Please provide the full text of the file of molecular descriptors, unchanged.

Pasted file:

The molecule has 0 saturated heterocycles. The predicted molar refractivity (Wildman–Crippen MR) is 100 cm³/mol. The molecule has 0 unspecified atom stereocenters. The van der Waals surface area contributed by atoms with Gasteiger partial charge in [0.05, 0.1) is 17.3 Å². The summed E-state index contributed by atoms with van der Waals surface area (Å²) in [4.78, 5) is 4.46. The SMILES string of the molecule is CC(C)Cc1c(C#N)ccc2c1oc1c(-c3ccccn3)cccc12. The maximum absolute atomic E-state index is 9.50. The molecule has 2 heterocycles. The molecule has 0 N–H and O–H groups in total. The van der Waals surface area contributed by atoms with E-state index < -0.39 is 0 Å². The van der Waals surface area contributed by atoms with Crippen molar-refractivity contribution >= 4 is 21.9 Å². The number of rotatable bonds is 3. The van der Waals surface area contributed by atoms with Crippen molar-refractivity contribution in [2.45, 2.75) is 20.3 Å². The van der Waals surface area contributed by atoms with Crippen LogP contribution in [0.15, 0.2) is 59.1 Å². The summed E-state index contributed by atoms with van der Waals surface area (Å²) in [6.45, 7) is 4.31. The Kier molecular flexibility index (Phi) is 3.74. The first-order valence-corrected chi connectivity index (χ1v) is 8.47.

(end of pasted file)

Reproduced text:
The molecule has 0 saturated heterocycles. The predicted molar refractivity (Wildman–Crippen MR) is 100 cm³/mol. The molecule has 0 unspecified atom stereocenters. The van der Waals surface area contributed by atoms with Gasteiger partial charge in [0.05, 0.1) is 17.3 Å². The summed E-state index contributed by atoms with van der Waals surface area (Å²) in [4.78, 5) is 4.46. The SMILES string of the molecule is CC(C)Cc1c(C#N)ccc2c1oc1c(-c3ccccn3)cccc12. The maximum absolute atomic E-state index is 9.50. The molecule has 2 heterocycles. The molecule has 0 N–H and O–H groups in total. The van der Waals surface area contributed by atoms with E-state index < -0.39 is 0 Å². The van der Waals surface area contributed by atoms with Crippen molar-refractivity contribution >= 4 is 21.9 Å². The number of rotatable bonds is 3. The van der Waals surface area contributed by atoms with Crippen molar-refractivity contribution in [2.45, 2.75) is 20.3 Å². The van der Waals surface area contributed by atoms with Crippen LogP contribution in [0.15, 0.2) is 59.1 Å². The summed E-state index contributed by atoms with van der Waals surface area (Å²) in [6.45, 7) is 4.31. The Kier molecular flexibility index (Phi) is 3.74. The first-order valence-corrected chi connectivity index (χ1v) is 8.47.